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Asian J Psychiatr. 2014 Feb;7(1):52-7. doi: 10.1016/j.ajp.2013.10.018. Epub 2013 Nov 20.

Weight control in schizophrenic patients through Sakata's Charting of Daily Weight Pattern and its associations with temperament and character.

Author information

1
Department of Psychiatry, Faculty of Medicine, University of Miyazaki, Miyazaki, Japan. Electronic address: ryoei_miyoshi@med.miyazaki-u.ac.jp.
2
Department of Psychiatry, Faculty of Medicine, University of Miyazaki, Miyazaki, Japan.
3
Taniguchi Hospital, Miyazaki, Japan.

Abstract

AIM:

This study examined whether daily self-monitoring of weight and monthly interviews with a doctor improved eating habits and led to weight loss, and whether temperament and character traits affect weight change in persons with schizophrenia.

METHODS:

Participants used Sakata's Charting of Daily Weight Pattern to monitor their weight daily. In addition, Sakata's Eating Behavior Questionnaire was administered to evaluate eating-behavior awareness. The Temperament and Character Inventory (TCI) was used to assess participants' temperament and character. Fifty patients were divided into two groups: the intervention group (n = 25) filled in Sakata's Charting of Daily Weight Pattern every day; was interviewed monthly by a doctor about weight management; was weighed monthly. The non-intervention group (n = 25) was only weighed monthly.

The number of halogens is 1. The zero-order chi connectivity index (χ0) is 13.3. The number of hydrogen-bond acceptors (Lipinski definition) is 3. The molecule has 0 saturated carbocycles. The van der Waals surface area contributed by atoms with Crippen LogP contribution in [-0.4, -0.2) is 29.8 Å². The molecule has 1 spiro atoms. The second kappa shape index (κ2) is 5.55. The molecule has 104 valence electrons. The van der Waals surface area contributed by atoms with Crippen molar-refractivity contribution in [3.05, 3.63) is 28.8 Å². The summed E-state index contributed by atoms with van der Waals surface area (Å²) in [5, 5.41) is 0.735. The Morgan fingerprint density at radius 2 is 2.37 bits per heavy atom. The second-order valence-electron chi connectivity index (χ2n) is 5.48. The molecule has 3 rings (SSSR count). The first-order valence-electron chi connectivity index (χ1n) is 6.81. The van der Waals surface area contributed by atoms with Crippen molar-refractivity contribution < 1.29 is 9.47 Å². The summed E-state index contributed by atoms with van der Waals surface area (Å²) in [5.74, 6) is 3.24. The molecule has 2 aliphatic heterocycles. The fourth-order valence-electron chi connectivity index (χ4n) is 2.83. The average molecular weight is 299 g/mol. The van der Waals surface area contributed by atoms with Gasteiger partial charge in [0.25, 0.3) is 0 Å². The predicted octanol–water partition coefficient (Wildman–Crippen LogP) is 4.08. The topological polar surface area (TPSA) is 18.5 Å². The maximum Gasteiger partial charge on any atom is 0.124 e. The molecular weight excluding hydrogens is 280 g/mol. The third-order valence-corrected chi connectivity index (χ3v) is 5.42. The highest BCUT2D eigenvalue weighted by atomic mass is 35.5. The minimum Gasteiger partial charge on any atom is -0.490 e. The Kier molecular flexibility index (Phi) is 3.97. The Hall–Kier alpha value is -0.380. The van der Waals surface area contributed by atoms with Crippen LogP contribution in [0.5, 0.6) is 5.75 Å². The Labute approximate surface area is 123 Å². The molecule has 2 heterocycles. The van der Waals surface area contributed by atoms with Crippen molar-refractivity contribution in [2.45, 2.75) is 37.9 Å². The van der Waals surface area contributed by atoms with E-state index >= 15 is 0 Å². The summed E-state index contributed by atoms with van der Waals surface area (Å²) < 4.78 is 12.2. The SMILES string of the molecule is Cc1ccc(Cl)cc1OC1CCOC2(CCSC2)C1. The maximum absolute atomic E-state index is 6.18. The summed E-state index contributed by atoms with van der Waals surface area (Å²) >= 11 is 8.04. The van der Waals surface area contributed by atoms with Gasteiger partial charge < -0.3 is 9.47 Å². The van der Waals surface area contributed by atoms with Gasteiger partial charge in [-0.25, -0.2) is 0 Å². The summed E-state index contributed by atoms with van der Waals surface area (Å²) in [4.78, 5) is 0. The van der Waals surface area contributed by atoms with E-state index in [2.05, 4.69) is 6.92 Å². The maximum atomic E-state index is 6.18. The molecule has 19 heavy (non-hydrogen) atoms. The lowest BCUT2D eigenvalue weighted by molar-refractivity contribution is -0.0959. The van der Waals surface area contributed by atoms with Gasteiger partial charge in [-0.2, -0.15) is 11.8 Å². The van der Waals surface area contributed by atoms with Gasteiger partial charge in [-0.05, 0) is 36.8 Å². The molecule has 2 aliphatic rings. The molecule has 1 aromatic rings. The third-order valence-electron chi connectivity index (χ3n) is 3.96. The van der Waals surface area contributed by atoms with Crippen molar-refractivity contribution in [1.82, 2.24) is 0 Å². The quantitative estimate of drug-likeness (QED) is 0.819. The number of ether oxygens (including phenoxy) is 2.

RESULTS:

The body mass index (mean ± standard error: 0.59 ± 0.10 kg/m(2), p < 0.001) of the intervention group decreased significantly while their scores on Sakata's Eating Behavior Questionnaire significantly improved albeit marginally. Conversely, body mass index increased significantly (0.66 ± 0.18 kg/m(2), p < 0.001) in the non-intervention group, whose scores on Sakata's Eating Behavior Questionnaire did not change significantly. Weight change and TCI scores were not correlated for the intervention group, but scores for "self-directedness" and weight gain in the non-intervention group had a marginally significant negative correlation (r = -0.33, p < 0.10).

CONCLUSION:

Our results suggest that monitoring one's weight daily on Sakata's Charting of Daily Weight Pattern led to improvements in eating behavior and a decrease in BMI of patients with schizophrenia.

KEYWORDS:

Sakata's Charting of Daily Weight Pattern; Sakata's Eating Behavior Questionnaire; Schizophrenia; Temperament and Character Inventory; Weight control

PMID:
24524710
DOI:
10.1016/j.ajp.2013.10.018
[Indexed for MEDLINE]
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